Monday, September 14, 2009

Everyone Has a Novel in Them

At least that’s what they say. And the National Novel Writing Month – NaNoWriMo for short – is a great way to get it out of your head and onto paper. Well, maybe into the computer. It happens for the entire month of November each and every year.

They’ve defined a novel as 50,000 words, a nice round number. It comes out to 1,667 words a day. That comes out to about 2 hours a day, give or take. To give you an idea, Catcher in the Rye and Brave New Worlds both come out to about 50,000 words. It’s a little short for a novel, but it’s also quite a commitment to write that much in a month. Believe me. But the feeling of accomplishment when you cross the finish line at the end is indescribable.

NaNoWriMo started several years ago as a bar bet between five or six friends…and they were stupid enough to go through with it! Now it’s not just national, it’s an international event! Thousands of people around the world kiss their families goodbye for the month and lose themselves in another world. There is an entire support community built around those brave and foolhardy enough to attempt it.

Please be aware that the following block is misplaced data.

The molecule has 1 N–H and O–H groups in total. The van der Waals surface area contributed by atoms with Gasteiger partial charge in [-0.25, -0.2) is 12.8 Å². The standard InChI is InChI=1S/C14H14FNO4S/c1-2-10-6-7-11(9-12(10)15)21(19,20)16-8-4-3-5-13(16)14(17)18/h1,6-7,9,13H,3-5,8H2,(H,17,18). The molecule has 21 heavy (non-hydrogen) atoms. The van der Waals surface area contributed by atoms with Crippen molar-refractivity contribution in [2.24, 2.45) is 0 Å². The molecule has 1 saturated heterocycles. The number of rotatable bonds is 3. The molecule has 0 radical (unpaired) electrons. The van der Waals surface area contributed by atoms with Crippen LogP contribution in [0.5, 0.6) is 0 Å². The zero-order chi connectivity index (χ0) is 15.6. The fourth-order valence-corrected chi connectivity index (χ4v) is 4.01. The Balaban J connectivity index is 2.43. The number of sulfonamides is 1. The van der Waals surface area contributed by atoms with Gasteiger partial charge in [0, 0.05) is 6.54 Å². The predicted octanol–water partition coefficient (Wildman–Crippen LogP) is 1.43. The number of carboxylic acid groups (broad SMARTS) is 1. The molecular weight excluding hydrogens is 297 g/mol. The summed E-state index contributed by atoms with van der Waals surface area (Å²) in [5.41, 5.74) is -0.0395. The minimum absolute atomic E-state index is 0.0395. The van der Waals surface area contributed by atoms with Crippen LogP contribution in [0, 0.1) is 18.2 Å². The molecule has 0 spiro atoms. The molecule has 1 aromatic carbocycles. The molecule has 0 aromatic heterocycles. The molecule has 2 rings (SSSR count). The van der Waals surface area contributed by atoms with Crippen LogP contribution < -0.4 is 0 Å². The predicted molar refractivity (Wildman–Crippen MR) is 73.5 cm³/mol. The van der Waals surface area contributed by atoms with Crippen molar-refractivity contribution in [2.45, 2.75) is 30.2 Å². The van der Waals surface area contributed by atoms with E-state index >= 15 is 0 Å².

And the good news is, there are no losers. Suppose you’re only able to write 12,000 words, or 20,000 words, or 2,000 words. That’s great! It’s still an accomplishment to be proud of! But even though there are no losers, there are winners. Every year, thousands of people make it to the finish line to proudly claim the bragging rights of having completed a novel in 30 days! If they can do it, then so can you!

If you want to learn more about NaNoWriMo, you can check out the website at There is also a companion book written by Chris Baty, one of the founders of NaNoWriMo. The book is called, appropriately, No Plot? No Problem! A Low-Stress, High-Velocity Guide to Writing a Novel in 30 Days.

1 comment:

  1. Kaye pointed me to this blog and when I saw NaNoWriMo, I just had to comment. I've "won" NaNo three times and participated four. It's a great way to get past that inner editor (you're supposed to go for quantity, not quality) and gets you in the habit of writing every day. Watching the thermometer bar increase on a regular basis is a great incentive to keep going and even that silly little PDF certificate you get at the end is something I'm proud of. I think everyone who wants to write a novel but hasn't had the courage to try to do it should participate at least once.